Friday, September 28, 2007

The wired pastor


I ran across the following article on "the wired pastor" on the Theolog blog, which is the 'web - log' (blog) of the Christian Century. As I sat at my desk drinking my Starbucks grande coffee, I thought, perhaps that it was an article about the "wired" pastor who drinks a bit too much coffee ... probably a good topic to engage. However, this wonderfully challenging piece is about pastors who feel the necessity to be "wired," to be "connected" at all times via blackberry, email, pager, cell phone, whatever; and is a challenge to those people who feel that 'need.'

The comments are also very interesting, as some who have responded think that the article goes a bit too far, that pastors may need to be accessible, but not available at all times. I wrestle with this issue, as I live very nearby my office, and am usually not more than a couple hundred of yards away from my telephone and email and all that. Who, in a congregation, needs to have the cell phone number of their priest or pastor? Perhaps some boundaries are needed, and also pastors may need to find a way to not answer every email immediately, and not every call that comes into them. On the other hand, I have had the occasion when emergencies do happen, such as when I worked in a hospital, and I did want to respond quickly to a situation, to be there for people in need.

I wonder how to work through this question of availability and accessibility, and just how "wired" the pastor needs to be. I wrote a bit about this in an earlier entry, "Which needs give our lives meaning" but the challenge and the discussion needs to go on!

Perhaps Jesus would have an ipod today? (But maybe not a blackberry!?)




The wired pastor

By Jason Byassee

You’ve seen them, maybe you’re one of them: pastors who must be in touch at all times. The cell phone is either in use or strapped handily onto the belt, ready to be pulled out at a moment’s notice. It’s best as a Blackberry or Treo, so it can vibrate every ten minutes with news of new messages. And just in case those fail, a beeper should be handy. You can never be too wired.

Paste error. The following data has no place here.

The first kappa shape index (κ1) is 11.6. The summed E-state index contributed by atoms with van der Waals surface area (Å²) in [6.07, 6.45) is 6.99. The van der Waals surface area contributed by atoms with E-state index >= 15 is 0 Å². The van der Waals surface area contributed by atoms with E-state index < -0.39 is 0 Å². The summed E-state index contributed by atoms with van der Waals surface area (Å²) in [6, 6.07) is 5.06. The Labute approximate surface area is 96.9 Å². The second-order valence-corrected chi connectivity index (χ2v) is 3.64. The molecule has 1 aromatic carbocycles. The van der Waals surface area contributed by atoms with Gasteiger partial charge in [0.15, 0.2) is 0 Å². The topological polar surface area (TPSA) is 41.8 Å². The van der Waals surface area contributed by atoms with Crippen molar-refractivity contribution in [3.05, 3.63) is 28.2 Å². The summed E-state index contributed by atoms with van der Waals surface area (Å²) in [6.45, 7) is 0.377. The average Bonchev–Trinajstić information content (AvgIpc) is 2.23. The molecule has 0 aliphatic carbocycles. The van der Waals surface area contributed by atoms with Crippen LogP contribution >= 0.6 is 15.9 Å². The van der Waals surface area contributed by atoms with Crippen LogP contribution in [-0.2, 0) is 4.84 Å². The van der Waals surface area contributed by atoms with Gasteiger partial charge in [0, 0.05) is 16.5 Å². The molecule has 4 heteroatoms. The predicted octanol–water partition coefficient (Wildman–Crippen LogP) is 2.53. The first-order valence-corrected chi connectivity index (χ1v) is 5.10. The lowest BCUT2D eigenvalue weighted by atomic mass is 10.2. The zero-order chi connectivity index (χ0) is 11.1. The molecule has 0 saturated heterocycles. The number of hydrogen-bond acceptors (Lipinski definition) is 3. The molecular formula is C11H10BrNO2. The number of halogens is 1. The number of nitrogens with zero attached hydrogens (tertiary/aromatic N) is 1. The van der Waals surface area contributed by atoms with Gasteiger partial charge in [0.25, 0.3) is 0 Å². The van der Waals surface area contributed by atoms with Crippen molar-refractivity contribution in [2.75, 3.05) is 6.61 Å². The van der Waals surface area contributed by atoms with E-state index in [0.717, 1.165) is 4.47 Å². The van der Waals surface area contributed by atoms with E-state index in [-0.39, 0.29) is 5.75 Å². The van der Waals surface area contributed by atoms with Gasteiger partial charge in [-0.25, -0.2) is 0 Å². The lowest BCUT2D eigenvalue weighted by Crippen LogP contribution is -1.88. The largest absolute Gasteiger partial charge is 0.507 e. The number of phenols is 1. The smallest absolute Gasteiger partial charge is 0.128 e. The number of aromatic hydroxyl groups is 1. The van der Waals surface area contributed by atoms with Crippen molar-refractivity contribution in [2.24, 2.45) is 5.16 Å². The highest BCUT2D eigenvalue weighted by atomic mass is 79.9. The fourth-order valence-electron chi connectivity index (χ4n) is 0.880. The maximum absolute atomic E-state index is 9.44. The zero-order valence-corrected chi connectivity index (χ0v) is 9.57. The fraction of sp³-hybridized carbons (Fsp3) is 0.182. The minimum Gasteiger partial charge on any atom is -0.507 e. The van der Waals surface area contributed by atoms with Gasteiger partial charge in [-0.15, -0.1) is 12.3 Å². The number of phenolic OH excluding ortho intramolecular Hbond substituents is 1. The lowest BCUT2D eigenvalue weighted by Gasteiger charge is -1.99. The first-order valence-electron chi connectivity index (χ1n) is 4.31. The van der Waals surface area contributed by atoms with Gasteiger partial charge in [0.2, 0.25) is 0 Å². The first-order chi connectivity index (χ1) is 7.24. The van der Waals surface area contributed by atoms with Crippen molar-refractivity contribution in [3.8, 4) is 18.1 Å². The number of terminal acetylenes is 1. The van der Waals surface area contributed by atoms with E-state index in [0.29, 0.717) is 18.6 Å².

I can understand why some professions would cause one to need to be accessible 100 percent of the time: firefighters, psychologists with mentally ill patients and (given recent floods in this part of the country) plumbers come to mind. But why pastors? Certainly on large church staffs it’s a venerable practice to have one of the pastors on-call at all times in case of emergency. But I worry when I see wired pastors, ubiquitous as they are at church conventions and gatherings of clergy. I fear they conflate importance with accessibility, as if being incommunicado even briefly will lead to spiritual crisis. Must we be like other professions—doctors or financiers—and have a loop around our ear at all times? Or does pastoral wiring suggest anew the loss of confidence of the clergy vocation?

In response to our frenetic world, in which we can speak instantly to anyone around the world but have very little to say, I would argue pastors should be inaccessible more often than not. Part of our problem is that we get agitated if the email bell doesn’t go off every 30 seconds. Over against this, the pastor needs to teach us, to embody patience, or even silence. If my pastor, for example, is always instantly emailing me back, when is she praying for me? When is she quietly sitting in God’s presence, waiting for a word for us for Sunday? When is she nourishing her own soul in a way unrelated to her service to us, but just because God is good?

A seminary professor used to joke that church secretaries never tell callers, “I’m sorry, the pastor is unavailable. He’s praying.” Would that our cellphone voice mail messages would say the same or, better yet, that we wouldn’t have the devices at all.


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